It is Brad Bielaniec’s job to make sure that the Appalachian State football team stays strong, well conditioned and healthy.
The team’s goal is simple when it comes to strength and conditioning, according to Bielaniec.
“First and foremost, we do all we can to make the body able to play the game and then be able to succeed in the game,” Bielaniec said.
Bielaniec, whose official title is director of athletic performance for football, returned to App State in January after being the head strength and conditioning coach at Marshall in 2019. One season earlier, he was an assistant strength coach at App State.
He faces an uphill battle to keep the No. 18-ranked Mountaineers at their playing weights and in shape through the COVID-19 era. The players are not on campus since it is closed, and the NCAA does not allow the staff to meet directly with the players.
Bielaniec said he and his staff have to hope that they players were coached well enough before the restrictions took place.
“It’s very restrictive,” Bielaniec said. “We are only allowed to post workouts. We are not allowed to comment. It’s all on a voluntary basis, so we leave it up to the kids. The kind of group that App State has, a lot of the kids that we have are doing the right thing.”
Bielaniec said the players have had to improvise when it comes to their workouts. Many have their own equipment they can use to build and maintain strength. Some others have had to be more resourceful.
“You can use everything from your staircase to the tailgate of your truck,” Bielaniec said. “It takes some creativity and some outside-of-the-box thinking, but you find a way to get it done.”
Bielaniec said he is more concerned that the player maintains high standards of nutrition and not worry as much about building strength. He gave out protein bars and protein powder to maintain their nutritional balance.
“That’s where I put all of my eggs, in that basket,” he said.
Bielaniec is looking forward to the day when the restrictions will be lifted and he and his staff can get back to what they were brought to App State to do, which is to improve performance through building strength and endurance.
One potential negative impact from the interruption in supervised training is that players might be more at risk for injuries after they return.
“Once we get a better idea of when they get back, it’s going to be a process of making sure they get back to playing shape, but they have to be healthy,” Bielaniec said.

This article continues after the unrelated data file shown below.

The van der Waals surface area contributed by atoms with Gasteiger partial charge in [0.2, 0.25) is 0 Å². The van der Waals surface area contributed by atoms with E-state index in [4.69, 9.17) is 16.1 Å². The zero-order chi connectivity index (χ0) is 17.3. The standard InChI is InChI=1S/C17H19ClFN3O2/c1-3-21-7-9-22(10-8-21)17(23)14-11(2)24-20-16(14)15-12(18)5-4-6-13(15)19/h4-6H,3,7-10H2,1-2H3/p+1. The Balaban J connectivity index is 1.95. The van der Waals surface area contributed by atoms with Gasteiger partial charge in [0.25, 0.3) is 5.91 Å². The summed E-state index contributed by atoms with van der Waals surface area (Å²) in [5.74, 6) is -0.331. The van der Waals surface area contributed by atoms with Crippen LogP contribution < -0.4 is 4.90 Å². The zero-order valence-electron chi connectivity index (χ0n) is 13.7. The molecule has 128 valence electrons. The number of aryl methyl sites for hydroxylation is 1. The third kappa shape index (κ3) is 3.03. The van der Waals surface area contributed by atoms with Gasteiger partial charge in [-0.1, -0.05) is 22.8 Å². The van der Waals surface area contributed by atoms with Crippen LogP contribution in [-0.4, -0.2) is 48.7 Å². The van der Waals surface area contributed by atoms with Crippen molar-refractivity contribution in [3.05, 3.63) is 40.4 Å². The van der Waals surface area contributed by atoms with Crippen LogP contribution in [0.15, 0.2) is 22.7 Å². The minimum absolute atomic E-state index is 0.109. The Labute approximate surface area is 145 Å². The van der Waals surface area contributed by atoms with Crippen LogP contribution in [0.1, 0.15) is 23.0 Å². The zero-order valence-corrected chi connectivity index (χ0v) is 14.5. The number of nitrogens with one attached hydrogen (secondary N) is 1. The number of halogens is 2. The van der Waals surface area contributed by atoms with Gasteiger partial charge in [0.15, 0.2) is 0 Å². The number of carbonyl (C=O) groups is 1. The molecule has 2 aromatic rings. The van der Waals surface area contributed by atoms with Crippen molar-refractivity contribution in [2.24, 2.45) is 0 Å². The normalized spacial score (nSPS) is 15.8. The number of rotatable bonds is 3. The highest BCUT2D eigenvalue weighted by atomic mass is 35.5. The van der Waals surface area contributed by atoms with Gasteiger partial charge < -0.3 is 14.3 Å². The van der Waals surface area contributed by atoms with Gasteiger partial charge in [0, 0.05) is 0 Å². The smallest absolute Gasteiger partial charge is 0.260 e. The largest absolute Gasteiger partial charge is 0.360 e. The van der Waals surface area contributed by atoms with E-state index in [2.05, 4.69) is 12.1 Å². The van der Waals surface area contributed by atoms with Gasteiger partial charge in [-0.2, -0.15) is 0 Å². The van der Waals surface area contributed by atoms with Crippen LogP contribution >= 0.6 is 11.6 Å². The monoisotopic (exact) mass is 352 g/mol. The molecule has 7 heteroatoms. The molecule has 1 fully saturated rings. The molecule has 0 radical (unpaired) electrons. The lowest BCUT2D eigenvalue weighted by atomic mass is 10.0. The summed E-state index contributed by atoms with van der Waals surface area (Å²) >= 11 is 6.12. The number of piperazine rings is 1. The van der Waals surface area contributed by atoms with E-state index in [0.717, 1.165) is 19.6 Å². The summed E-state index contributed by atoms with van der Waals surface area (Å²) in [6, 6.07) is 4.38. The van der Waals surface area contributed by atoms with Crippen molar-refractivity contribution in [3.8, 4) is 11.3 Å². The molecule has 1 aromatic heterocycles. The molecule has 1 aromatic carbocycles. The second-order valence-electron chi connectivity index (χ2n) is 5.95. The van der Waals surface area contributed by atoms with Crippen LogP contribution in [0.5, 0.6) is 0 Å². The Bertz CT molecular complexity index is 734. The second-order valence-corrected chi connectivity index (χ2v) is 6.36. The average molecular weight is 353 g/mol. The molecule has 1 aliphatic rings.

But building up college football players and keeping them in shape is a year-round proposition. Players continue their conditioning during the summer months to make sure they are in shape for the fall workouts and the beginning of the season.
Appalachian State’s first game of the 2020 season is Sept. 5 at home against Morgan State. The Mountaineers’ next two games are at Wake Forest on Sept. 11 and at Wisconsin on Sept. 19.
“We’re doing what we can,” Bielaniec said. “When we get the OK to go, we’ll have a smooth transition back. That’s the biggest deterrent now is just waiting to hear just how much time we’ll have to prepare for the season.”
There is more than building strength involved with these new workouts. Building flexibility and preventing injuries are equal partners with building strength, according to Bielaniec.
“We can get anybody strong, but knowing what to do to help alleviate injuries, so what we look out for are soft-tissue injuries,” Bielaniec said. “Anything that is a non-contact, because football is a contact sport and you might break an arm or you might break a finger. But if I’ve got a guy running around in practice and he pulls a hamstring, that’s on me.”
Bielaniec also said being a strength and conditioning coach involves knowing the individual players’ mental condition.
“It’s not just about how strong they can get,” he said. “It’s about first and foremost the player’s health and wellbeing.”
The outbreak of COVID-19 has not allowed Bielaniec to do the job the way he normally does. He, like many coaches, prefers to be more hands-on with the players and the restrictions put in place do not allow him to do that.
“I miss seeing the kids on a day-to-day basis,” Bielaniec said. “I miss seeing the look in their eye when they complete something, so not being able to see them and not being able to be around them, it’s very difficult.”